The Desert And The Sea
Not only the definitive book on Somali pirates, but a remarkable work of literature, too.
In early 2012 Michael traveled to the Horn of Africa to research a book about Somali piracy and ways to end it. He was kidnapped and spent 32 months in Somalia as a hostage. Here he chronicles the full story. Written with dark humor, candor but also a literary journalist’s clinical distance and eye for detail, The Desert and the Sea reads like Catch-22 meets Black Hawk Down.
Michael weaves his own experience—including physical injury, starvation, isolation and terror—with a larger examination of the world around him. He explores the economics and history of piracy (going back to America’s own colonial history), the effects of postcolonialism (Italian, British); the politics of hostage negotiation and ransom; the legalities of industrial fishing (he spent more than five months aboard a hijacked tuna long-liner — the only Western author to experience life aboard a ship hijacked by Somali pirates); and the role of Islam among the pirates.
Michael writes movingly about grappling with the idea of ending his own life, as well as his search for meaning during his darkest hours. During a long 18-month period when his feet had to be chained at night, he wondered: “I had flown to Somalia with curiosity and compassion; I had wanted to show, as far as I could, how Somalis lived and what pirates thought. With the chains on, I instead struggled every night with hatred and debilitating rage. What helped was a paradoxical attitude of forgiveness toward the guards. I also remembered the ancient idea, from Epictetus, that a victim suffers only by his own consent. Self-pity does nothing but heighten the pain. The appropriate answer to the question, ‘Why me? is the other question, Why not me?’”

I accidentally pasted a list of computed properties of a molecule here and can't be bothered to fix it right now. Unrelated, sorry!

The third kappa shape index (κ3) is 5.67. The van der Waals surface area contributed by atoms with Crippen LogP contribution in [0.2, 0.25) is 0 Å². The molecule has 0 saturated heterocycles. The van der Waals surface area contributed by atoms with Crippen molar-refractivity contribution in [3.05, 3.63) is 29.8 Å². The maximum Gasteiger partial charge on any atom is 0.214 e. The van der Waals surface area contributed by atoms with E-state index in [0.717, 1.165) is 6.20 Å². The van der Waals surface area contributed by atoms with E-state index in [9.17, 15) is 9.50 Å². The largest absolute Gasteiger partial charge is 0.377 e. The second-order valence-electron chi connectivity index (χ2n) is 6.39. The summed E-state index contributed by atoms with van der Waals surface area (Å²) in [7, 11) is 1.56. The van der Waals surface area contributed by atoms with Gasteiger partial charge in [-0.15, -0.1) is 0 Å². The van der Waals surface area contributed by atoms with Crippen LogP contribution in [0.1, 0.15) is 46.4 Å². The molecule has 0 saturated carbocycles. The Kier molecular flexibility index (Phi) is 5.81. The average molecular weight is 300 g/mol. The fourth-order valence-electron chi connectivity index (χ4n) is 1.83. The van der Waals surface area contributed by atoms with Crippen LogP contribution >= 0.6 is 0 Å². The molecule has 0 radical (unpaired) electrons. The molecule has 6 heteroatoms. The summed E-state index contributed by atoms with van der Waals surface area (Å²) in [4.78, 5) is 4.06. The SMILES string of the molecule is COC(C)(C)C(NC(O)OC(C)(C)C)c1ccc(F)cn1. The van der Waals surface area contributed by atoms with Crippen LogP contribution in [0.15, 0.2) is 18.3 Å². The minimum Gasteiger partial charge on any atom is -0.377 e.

He also found help in reading a Bible aboard the fishing boat, and yoga helped to calm his churning mind. One of the most heart-wrenchingly funny moments in the book occurs when the author, to keep his muscles from weakening, starts to do yoga. Before he knows it he’s conducting a makeshift yoga class for pirates.
A riveting, thoughtful and emotionally resonant exploration of foreign policy, religious extremism, and the costs of survival.
Michael Scott Moore’s book turned me inside out. Congratulations is far too pallid a word.
His elegant, 450-page account of his life in Somalia's hostage machine conveys suffering on an epic scale, a hotter, dustier version, perhaps, of One Day in the Life of Ivan Denisovich.
If you read Michael Scott Moore’s book, first clear your schedule, because you won’t put it down until you’ve finished it. The Desert and The Sea is an astonishing and harrowing story, told with great humanity, by a writer who ventures where few will ever go.
When a young man who is good and brave, keenly intelligent and observant, with a lively mind and a learned sense of human and historical complexity is kidnapped by pirates and kept as a hostage for three years in Somalia’s harsh and violent bush, the result is The Desert and the Sea. However much you wish Michael Scott Moore had never had cause to write it, this book could not be more engrossing, harrowing, suspenseful, wrenchingly humane and illuminating.